Wednesday, March 07, 2007

Do you need feet to fly?

I was telling my accountant the other day that I was going to have to fly in place of someone who had hurt his foot. She laughed, thinking that I was joking. When I told her I wasn't, she told me that she didn't think that people needed feet to fly.

The answer is that yes, you do! Uh, well, sometimes. More complex aircraft have an autopilot and/or yaw damper system so that you can in cruise flight take your feet off of the pedals, but everyone needs to use their rudder pedals for takeoff and landing. Helicopter pilots use their pedals (called anti-torque pedals) to counteract the torque of the main rotor. Remember Newton's Law of "For every action there is an equal but opposite reaction?" See: It would be nauseating to be spinning in the opposite direction of the rotor blades.
And, more importantly, there are also organizations, like Able Flight, that promote flying for people with disabilities. That includes not having, or not having use of, feet.

From the Centennial of Flight Website:
The rudder controls the movement of the aircraft around its vertical axis. The rudder is one of three primary flight control surfaces found on an airplane. It is a movable surface hinged to the fixed surface that is located at the rear of the aircraft called the vertical stabilizer, or fin. The rudder controls movement of the airplane about its vertical axis and causes the airplane's nose to move to the right or left and point in a different direction. This motion is called "yaw."

Control cables connect the rudder to the rudder pedals. Pushing down the right rudder pedal moves the rudder to the right and causes the plane to turn to the right. Pushing down the left rudder pedal turns the plane to the left.

That's a pretty simple explanation, especially since it can be said pilots primarily use the ailerons to turn the aircraft in most cases. Ailerons are deflected on the wing to change the amount of lift produced by one wing. Read on to learn more.

Wikipedia, as usual, says it better (But I wanted to make a pitch for the Centennial of Flight Website, they have some cool stuff).

On an aircraft, the rudder is called a "control surface" along with the rudder-like elevator (attached to horizontal tail structure) and ailerons (attached to the wings) that control pitch and roll. The rudder is usually attached to the fin (or vertical stabilizer) which allows the pilot to control yaw in the horizontal axis, ie change the horizontal direction in which the nose is pointing. The rudder's direction is manipulated with the movement of foot pedals by the pilot.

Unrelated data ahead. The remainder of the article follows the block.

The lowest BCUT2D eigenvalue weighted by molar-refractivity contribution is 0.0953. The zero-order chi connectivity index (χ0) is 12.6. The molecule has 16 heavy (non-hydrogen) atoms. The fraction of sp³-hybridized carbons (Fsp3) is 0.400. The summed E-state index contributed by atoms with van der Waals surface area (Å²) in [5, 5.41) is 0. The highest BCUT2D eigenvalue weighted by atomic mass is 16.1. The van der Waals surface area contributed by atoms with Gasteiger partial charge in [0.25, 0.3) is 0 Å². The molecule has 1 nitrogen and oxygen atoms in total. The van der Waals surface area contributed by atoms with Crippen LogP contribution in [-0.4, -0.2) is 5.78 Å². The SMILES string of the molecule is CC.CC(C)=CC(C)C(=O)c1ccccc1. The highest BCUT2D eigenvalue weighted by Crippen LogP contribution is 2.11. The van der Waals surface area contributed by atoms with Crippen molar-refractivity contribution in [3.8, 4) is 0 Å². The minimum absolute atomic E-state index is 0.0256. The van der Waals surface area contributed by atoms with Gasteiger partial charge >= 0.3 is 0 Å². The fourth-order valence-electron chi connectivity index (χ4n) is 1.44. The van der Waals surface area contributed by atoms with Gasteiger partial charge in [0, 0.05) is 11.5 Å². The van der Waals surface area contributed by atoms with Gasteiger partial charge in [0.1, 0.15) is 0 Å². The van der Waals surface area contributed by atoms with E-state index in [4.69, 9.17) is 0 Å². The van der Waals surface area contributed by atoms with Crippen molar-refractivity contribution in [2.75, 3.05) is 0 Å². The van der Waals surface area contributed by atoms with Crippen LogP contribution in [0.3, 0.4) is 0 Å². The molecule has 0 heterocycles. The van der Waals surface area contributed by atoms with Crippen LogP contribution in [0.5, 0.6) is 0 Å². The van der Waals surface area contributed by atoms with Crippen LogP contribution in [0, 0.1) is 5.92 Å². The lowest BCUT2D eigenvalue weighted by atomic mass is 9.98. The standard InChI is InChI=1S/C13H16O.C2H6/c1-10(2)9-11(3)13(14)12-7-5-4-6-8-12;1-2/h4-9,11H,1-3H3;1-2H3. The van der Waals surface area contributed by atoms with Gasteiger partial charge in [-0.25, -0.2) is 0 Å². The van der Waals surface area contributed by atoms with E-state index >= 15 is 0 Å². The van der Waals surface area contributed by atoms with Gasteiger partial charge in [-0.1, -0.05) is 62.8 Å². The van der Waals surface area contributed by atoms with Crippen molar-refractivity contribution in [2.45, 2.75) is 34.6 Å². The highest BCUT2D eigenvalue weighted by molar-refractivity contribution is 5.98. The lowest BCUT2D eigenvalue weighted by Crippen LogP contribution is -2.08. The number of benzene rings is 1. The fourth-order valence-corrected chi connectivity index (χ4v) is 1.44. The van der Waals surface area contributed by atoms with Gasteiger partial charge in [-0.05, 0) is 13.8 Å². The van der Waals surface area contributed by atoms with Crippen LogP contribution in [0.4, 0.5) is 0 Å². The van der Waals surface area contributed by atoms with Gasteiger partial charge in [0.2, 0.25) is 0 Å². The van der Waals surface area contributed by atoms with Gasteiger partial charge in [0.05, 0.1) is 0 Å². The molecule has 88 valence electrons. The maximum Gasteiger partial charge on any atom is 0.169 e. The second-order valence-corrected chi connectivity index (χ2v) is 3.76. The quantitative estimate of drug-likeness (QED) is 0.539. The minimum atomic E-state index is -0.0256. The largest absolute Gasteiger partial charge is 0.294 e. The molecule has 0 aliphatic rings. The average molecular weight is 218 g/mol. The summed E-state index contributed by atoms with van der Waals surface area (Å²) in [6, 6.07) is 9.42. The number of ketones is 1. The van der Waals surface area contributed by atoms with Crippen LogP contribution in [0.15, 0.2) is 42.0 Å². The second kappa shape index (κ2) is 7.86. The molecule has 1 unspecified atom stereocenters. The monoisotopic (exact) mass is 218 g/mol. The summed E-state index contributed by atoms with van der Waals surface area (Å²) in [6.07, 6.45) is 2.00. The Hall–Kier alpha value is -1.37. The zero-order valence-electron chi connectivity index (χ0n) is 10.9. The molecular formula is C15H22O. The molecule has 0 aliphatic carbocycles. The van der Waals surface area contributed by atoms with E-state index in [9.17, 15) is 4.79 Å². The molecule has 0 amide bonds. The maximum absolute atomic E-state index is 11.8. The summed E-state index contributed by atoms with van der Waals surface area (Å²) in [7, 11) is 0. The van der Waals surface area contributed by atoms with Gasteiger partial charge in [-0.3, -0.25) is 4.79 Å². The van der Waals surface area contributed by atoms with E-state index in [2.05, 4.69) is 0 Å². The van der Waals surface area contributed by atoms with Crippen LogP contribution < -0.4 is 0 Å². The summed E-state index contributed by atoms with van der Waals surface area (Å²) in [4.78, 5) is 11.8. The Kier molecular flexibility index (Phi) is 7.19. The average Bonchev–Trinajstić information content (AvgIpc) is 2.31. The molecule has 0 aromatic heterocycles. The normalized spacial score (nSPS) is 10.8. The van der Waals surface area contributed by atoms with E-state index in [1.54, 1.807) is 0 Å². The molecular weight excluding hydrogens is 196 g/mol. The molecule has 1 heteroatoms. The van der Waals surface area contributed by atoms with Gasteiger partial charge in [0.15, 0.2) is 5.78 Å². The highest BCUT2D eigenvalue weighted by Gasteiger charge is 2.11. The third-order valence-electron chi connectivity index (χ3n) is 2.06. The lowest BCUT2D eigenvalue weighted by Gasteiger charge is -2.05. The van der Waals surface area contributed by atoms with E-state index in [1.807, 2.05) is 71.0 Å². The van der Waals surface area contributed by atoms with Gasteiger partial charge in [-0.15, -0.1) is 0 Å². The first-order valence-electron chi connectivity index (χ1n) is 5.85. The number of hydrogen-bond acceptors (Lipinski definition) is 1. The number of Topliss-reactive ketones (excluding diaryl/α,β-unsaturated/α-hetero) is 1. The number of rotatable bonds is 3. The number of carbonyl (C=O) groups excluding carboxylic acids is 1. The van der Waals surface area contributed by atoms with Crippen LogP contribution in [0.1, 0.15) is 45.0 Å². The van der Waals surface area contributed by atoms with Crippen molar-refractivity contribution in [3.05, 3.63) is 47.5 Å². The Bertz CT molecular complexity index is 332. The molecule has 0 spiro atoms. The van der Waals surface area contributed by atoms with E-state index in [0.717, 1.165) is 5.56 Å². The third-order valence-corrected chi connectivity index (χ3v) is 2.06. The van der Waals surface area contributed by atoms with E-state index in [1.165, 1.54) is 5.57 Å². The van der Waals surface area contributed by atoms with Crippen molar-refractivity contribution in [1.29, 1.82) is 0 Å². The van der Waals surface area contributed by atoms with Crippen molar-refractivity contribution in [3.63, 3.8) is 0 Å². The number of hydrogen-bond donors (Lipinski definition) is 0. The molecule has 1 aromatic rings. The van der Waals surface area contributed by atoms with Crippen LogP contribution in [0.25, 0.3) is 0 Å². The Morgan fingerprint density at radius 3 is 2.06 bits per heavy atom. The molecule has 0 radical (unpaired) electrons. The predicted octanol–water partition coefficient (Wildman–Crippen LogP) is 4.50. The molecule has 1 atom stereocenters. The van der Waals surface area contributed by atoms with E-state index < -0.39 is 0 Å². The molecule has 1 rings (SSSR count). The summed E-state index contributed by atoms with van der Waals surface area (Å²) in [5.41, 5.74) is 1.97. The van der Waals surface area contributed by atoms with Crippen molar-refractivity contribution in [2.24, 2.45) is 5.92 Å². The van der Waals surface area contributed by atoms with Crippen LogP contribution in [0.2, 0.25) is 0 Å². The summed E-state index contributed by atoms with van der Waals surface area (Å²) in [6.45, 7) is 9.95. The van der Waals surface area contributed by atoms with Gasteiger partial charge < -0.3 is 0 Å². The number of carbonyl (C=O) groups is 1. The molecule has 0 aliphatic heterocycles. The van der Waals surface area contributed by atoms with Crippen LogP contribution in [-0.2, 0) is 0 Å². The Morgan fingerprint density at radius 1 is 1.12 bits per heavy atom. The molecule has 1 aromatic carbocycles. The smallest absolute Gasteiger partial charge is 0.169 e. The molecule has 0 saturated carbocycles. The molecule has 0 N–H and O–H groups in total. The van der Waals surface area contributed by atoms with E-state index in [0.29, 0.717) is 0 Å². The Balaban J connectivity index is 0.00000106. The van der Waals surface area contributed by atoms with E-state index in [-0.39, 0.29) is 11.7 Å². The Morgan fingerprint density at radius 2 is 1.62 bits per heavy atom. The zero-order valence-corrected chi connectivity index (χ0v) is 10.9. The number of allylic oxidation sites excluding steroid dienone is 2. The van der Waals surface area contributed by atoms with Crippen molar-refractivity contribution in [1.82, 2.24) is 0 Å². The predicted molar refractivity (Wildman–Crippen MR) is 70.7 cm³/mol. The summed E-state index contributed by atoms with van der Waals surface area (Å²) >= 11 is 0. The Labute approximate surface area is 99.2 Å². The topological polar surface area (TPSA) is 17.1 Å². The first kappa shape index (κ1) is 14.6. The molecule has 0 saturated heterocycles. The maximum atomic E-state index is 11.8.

In practice, both aileron and rudder control input are used together to turn an aircraft, the ailerons imparting roll, the rudder imparting yaw, and also compensating for a phenomenon called adverse yaw. Adverse yaw is readily seen if the ailerons alone are used for a turn. The downward moving aileron acts like a flap, generating more lift for one wing, and therefore more drag. Initially, this drag yaws the aircraft in the direction opposite to the desired course. A rudder alone will turn a conventional fixed wing aircraft, but much more slowly than if ailerons are also used in conjunction.

Ailerons are the trailing-edge control surface nearest the wing tip (although on some airliners they can also be found at the wing root). On this parked Piper Cherokee the aileron has deflected downwards.

Use of rudder and ailerons together produces co-ordinated turns, in which the longitudinal axis of the aircraft is in line with the arc of the turn, neither slipping (under-ruddered), nor skidding (over-ruddered). Improperly ruddered turns at low speed can precipitate a spin which can be dangerous at low altitudes.

Sometimes pilots may intentionally operate the rudder and ailerons in opposite directions in a maneuver called a forward slip. This may be done to overcome crosswinds and keep the fuselage in line with the runway, or to more rapidly lose altitude by increasing drag, or both.

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